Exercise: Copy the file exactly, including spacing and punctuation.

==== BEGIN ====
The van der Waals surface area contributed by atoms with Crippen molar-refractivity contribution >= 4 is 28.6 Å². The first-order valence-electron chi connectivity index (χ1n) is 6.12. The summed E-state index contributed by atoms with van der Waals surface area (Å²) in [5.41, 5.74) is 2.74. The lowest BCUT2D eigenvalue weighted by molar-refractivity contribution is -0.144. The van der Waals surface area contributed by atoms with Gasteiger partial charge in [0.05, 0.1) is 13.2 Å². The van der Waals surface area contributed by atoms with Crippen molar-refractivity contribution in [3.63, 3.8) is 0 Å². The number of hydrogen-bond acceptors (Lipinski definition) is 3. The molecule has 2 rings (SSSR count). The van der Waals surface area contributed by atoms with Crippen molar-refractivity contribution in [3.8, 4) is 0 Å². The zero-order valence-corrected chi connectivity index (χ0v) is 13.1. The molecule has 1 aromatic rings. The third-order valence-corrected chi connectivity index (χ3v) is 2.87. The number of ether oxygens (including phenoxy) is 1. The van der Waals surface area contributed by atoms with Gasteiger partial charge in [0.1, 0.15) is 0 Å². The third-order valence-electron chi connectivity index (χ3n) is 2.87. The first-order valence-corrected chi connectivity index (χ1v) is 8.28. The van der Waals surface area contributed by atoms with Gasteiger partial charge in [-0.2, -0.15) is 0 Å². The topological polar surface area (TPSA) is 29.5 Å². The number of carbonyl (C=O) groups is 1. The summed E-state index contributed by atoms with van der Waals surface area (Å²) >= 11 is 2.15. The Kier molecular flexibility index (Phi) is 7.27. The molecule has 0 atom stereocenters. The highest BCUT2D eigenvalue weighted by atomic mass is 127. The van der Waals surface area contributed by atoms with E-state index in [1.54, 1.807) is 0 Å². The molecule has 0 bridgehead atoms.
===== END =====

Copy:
The van der Waals surface area contributed by atoms with Crippen molar-refractivity contribution >= 4 is 28.6 Å². The first-order valence-electron chi connectivity index (χ1n) is 6.12. The summed E-state index contributed by atoms with van der Waals surface area (Å²) in [5.41, 5.74) is 2.74. The lowest BCUT2D eigenvalue weighted by molar-refractivity contribution is -0.144. The van der Waals surface area contributed by atoms with Gasteiger partial charge in [0.05, 0.1) is 13.2 Å². The van der Waals surface area contributed by atoms with Crippen molar-refractivity contribution in [3.63, 3.8) is 0 Å². The number of hydrogen-bond acceptors (Lipinski definition) is 3. The molecule has 2 rings (SSSR count). The van der Waals surface area contributed by atoms with Crippen molar-refractivity contribution in [3.8, 4) is 0 Å². The zero-order valence-corrected chi connectivity index (χ0v) is 13.1. The molecule has 1 aromatic rings. The third-order valence-corrected chi connectivity index (χ3v) is 2.87. The number of ether oxygens (including phenoxy) is 1. The van der Waals surface area contributed by atoms with Gasteiger partial charge in [0.1, 0.15) is 0 Å². The third-order valence-electron chi connectivity index (χ3n) is 2.87. The first-order valence-corrected chi connectivity index (χ1v) is 8.28. The van der Waals surface area contributed by atoms with Gasteiger partial charge in [-0.2, -0.15) is 0 Å². The topological polar surface area (TPSA) is 29.5 Å². The number of carbonyl (C=O) groups is 1. The summed E-state index contributed by atoms with van der Waals surface area (Å²) >= 11 is 2.15. The Kier molecular flexibility index (Phi) is 7.27. The molecule has 0 atom stereocenters. The highest BCUT2D eigenvalue weighted by atomic mass is 127. The van der Waals surface area contributed by atoms with E-state index in [1.54, 1.807) is 0 Å². The molecule has 0 bridgehead atoms.